Market Name: Swordfish
Scientific Name: Xiphias gladius
Common Name: Broadbilled swordfish, broadbill, espada, emperado
Flavor: Mild/Moderate
Texture: Firm

There is only one species of swordfish, Xiphias gladius. This nonschool-ing fish roams temperate and tropical seas worldwide and is hunted by more than 30 nations. Swordfish harvesting is governed by the International Commission for the Conservation of Atlantic Tunas. U.S. Atlantic fishermen operate under a strictly enforced ICCAT quota, but not all ICCAT nations observe their quotas. Swordfish grow to over 1,000 pounds but average 50 to 200 pounds. Most are caught by longline, the rest by gillnet and a very small amount by harpoon. The fishery is conducted at night (except the harpoon fishery). The best catches from the longline fleet come on the full moon, when nights are bright and swordfish are feeding heavily. Thus, the best catches occur during the final quarter of the moon. The oppo-site is true for gillnet fisheries. The darker the night, the better the fishing (because sword fish can’t see the net). Generally speaking, longlined fish are considered the best. Frozen-at-sea swordfish, known as “clipper,” is often a high-quality product and less expensive than fresh sword, which can be less fresh than FAS.

Product Profile:
Swordfish is moist and flavorful with a slightly sweet taste. Steaks have a moderately high oil content and a firm, meaty texture. The flesh color can vary from white and ivory to pink and orange. Color variation does not indi-cate quality, and all swordfish turns beige after cooking. Swordfish steaks have a whorling pattern and shouldn’t be confused with the mako shark’s more circular meat pattern. Swordfish also has a smooth skin; mako’s is rough.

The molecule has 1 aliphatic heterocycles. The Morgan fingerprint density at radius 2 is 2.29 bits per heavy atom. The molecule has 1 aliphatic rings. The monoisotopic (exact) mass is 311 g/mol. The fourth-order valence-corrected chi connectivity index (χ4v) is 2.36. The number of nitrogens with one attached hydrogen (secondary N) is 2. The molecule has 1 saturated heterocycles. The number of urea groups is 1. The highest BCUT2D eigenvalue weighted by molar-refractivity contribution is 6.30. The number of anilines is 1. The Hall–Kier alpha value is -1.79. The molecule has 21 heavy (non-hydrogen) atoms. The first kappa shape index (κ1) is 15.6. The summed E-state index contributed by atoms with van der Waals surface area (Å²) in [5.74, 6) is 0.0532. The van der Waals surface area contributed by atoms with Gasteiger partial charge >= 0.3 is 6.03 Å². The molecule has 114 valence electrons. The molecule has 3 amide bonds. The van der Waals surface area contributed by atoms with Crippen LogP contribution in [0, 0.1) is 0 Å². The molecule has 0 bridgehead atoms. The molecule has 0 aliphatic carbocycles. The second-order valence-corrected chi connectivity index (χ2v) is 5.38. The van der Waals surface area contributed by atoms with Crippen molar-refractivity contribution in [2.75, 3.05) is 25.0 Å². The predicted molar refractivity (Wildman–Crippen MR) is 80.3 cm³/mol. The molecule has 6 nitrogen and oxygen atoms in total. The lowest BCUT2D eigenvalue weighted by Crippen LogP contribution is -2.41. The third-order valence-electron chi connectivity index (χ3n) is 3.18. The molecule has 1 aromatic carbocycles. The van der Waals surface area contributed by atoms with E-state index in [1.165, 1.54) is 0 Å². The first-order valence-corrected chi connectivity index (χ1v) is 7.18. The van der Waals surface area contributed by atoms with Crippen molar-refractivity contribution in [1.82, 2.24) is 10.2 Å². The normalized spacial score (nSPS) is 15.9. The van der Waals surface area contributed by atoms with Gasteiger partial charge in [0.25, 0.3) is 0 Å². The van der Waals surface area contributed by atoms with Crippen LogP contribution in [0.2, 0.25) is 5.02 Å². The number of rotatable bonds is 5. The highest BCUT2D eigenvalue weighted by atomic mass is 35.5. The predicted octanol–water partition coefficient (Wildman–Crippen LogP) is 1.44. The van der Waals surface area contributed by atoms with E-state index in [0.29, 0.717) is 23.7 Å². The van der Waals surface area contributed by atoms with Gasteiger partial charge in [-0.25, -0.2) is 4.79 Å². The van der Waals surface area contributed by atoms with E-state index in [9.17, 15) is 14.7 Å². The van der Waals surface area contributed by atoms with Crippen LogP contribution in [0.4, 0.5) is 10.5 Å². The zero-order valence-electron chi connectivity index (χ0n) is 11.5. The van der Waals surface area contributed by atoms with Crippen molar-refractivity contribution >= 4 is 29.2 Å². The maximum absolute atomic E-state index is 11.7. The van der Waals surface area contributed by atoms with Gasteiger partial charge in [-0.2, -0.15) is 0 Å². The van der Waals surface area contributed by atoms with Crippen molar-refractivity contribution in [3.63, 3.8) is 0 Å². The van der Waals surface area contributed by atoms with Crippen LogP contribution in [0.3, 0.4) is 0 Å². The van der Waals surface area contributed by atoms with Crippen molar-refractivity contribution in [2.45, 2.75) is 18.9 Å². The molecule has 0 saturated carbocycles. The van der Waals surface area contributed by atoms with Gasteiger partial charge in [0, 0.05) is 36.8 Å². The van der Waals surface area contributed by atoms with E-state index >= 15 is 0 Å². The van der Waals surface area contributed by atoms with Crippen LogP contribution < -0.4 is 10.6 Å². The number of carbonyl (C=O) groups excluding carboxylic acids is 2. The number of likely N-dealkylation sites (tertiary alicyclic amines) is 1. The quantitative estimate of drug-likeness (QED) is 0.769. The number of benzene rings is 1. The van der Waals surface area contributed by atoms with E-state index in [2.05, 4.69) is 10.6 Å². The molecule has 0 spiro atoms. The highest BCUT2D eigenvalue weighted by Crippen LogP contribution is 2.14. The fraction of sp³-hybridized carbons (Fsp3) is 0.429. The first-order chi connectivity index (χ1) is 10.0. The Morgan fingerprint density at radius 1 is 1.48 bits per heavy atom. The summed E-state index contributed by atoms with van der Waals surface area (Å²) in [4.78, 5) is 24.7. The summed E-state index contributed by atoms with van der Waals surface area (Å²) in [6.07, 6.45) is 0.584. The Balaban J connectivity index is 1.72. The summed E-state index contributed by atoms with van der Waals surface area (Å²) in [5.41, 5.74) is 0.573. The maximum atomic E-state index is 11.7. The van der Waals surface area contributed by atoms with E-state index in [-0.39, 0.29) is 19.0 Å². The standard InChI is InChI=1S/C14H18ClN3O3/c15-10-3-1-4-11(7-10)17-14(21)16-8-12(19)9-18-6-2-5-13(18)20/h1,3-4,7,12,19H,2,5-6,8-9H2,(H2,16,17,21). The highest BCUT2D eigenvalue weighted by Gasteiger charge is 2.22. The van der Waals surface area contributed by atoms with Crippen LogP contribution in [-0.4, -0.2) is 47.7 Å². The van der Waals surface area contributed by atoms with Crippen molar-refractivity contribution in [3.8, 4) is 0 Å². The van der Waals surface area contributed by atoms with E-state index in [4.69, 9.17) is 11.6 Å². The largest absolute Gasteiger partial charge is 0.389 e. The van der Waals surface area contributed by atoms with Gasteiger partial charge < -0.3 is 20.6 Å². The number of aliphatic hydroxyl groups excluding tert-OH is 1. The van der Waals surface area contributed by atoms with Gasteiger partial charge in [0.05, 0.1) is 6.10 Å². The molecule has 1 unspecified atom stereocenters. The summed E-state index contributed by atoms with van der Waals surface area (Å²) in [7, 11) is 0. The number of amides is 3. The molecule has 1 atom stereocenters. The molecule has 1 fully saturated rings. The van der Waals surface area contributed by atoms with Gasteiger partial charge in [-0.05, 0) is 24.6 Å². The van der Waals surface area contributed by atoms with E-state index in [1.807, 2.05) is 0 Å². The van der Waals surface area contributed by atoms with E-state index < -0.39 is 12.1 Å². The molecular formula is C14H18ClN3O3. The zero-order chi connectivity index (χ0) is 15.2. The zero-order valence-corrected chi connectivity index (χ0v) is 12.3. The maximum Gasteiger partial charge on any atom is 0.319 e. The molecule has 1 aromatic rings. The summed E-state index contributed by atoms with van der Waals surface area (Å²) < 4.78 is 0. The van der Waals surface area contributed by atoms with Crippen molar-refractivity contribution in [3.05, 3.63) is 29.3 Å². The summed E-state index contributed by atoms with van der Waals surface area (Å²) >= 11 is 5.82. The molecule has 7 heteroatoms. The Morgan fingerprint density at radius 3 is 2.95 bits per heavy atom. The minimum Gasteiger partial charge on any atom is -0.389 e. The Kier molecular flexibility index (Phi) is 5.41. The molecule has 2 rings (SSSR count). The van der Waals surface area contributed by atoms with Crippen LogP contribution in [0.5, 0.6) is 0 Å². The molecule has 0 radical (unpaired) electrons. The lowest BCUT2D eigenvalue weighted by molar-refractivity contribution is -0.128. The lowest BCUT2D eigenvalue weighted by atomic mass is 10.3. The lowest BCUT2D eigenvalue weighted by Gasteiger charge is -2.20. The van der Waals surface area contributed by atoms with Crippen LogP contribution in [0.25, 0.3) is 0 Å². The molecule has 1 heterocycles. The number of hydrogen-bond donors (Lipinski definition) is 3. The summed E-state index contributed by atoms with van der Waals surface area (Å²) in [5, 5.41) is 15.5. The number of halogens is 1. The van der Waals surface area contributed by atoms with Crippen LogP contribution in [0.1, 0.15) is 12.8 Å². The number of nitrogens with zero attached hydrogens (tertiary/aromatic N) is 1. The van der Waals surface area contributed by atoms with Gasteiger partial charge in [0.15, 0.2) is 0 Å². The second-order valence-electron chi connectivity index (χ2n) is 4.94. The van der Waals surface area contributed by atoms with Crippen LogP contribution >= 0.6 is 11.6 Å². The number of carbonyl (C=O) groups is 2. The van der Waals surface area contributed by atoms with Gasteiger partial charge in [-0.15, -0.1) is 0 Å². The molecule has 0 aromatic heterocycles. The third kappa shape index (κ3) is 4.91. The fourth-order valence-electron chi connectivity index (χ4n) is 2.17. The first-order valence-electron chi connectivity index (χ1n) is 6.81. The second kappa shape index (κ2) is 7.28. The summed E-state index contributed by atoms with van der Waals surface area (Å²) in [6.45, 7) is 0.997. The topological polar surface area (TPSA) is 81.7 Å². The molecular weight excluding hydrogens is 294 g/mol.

You Should Know:
Because swordfish has high levels of methylmercury, the FDA advises pregnant and nursing women, women of childbearing age and young children to avoid eating swordfish meat.

Cooking Tips:
Any recipe that works for tuna will work for swordfish. While traditionally swordfish is served baked with a slice of lemon, more chefs are preparing it in ways that stretch it, like swordfish kebabs with dipping sauces. Sword fish is excellent for marinating and grilling. It can also be easily cooked from a frozen state. For moist grilled swordfish, select steaks that are at least 1 1/4 inches thick. Baste with olive oil and lemon juice before and during cooking.

Cooking Methods: Bake,Broil,Grill,Smoke

Substitutions: Halibut, Mako shark, Yellowfin tuna

Primary Product Forms:
Fresh: H&G, Sides, or “halves” Loins, or “quarters” Steak-ready loins Wheels, Chunks, slabs or sections, Steaks
Frozen: H&G, Sides, Loins, Steak-ready loins, Wheels, Chunks, IQF steaks

Global Supply: